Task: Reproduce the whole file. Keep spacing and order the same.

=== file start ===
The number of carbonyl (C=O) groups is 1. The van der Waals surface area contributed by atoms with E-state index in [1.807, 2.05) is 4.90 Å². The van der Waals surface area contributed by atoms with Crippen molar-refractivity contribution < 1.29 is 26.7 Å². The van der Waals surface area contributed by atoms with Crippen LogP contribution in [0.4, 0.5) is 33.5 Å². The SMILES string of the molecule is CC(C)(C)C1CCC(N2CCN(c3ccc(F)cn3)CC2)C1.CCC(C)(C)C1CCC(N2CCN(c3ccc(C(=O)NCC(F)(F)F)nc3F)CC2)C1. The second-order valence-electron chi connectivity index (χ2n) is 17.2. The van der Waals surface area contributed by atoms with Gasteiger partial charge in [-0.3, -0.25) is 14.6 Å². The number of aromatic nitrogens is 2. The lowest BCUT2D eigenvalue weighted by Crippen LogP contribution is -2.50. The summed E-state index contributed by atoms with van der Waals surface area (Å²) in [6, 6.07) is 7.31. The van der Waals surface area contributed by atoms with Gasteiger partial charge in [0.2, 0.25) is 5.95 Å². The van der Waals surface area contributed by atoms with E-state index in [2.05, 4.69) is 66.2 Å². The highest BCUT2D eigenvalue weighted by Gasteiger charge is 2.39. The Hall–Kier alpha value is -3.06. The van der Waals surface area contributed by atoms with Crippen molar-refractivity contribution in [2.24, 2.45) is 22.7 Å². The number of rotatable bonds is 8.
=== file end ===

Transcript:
The number of carbonyl (C=O) groups is 1. The van der Waals surface area contributed by atoms with E-state index in [1.807, 2.05) is 4.90 Å². The van der Waals surface area contributed by atoms with Crippen molar-refractivity contribution < 1.29 is 26.7 Å². The van der Waals surface area contributed by atoms with Crippen LogP contribution in [0.4, 0.5) is 33.5 Å². The SMILES string of the molecule is CC(C)(C)C1CCC(N2CCN(c3ccc(F)cn3)CC2)C1.CCC(C)(C)C1CCC(N2CCN(c3ccc(C(=O)NCC(F)(F)F)nc3F)CC2)C1. The second-order valence-electron chi connectivity index (χ2n) is 17.2. The van der Waals surface area contributed by atoms with Gasteiger partial charge in [-0.3, -0.25) is 14.6 Å². The number of aromatic nitrogens is 2. The lowest BCUT2D eigenvalue weighted by Crippen LogP contribution is -2.50. The summed E-state index contributed by atoms with van der Waals surface area (Å²) in [6, 6.07) is 7.31. The van der Waals surface area contributed by atoms with Gasteiger partial charge in [0.2, 0.25) is 5.95 Å². The van der Waals surface area contributed by atoms with E-state index in [2.05, 4.69) is 66.2 Å². The highest BCUT2D eigenvalue weighted by Gasteiger charge is 2.39. The Hall–Kier alpha value is -3.06. The van der Waals surface area contributed by atoms with Crippen molar-refractivity contribution in [2.24, 2.45) is 22.7 Å². The number of rotatable bonds is 8.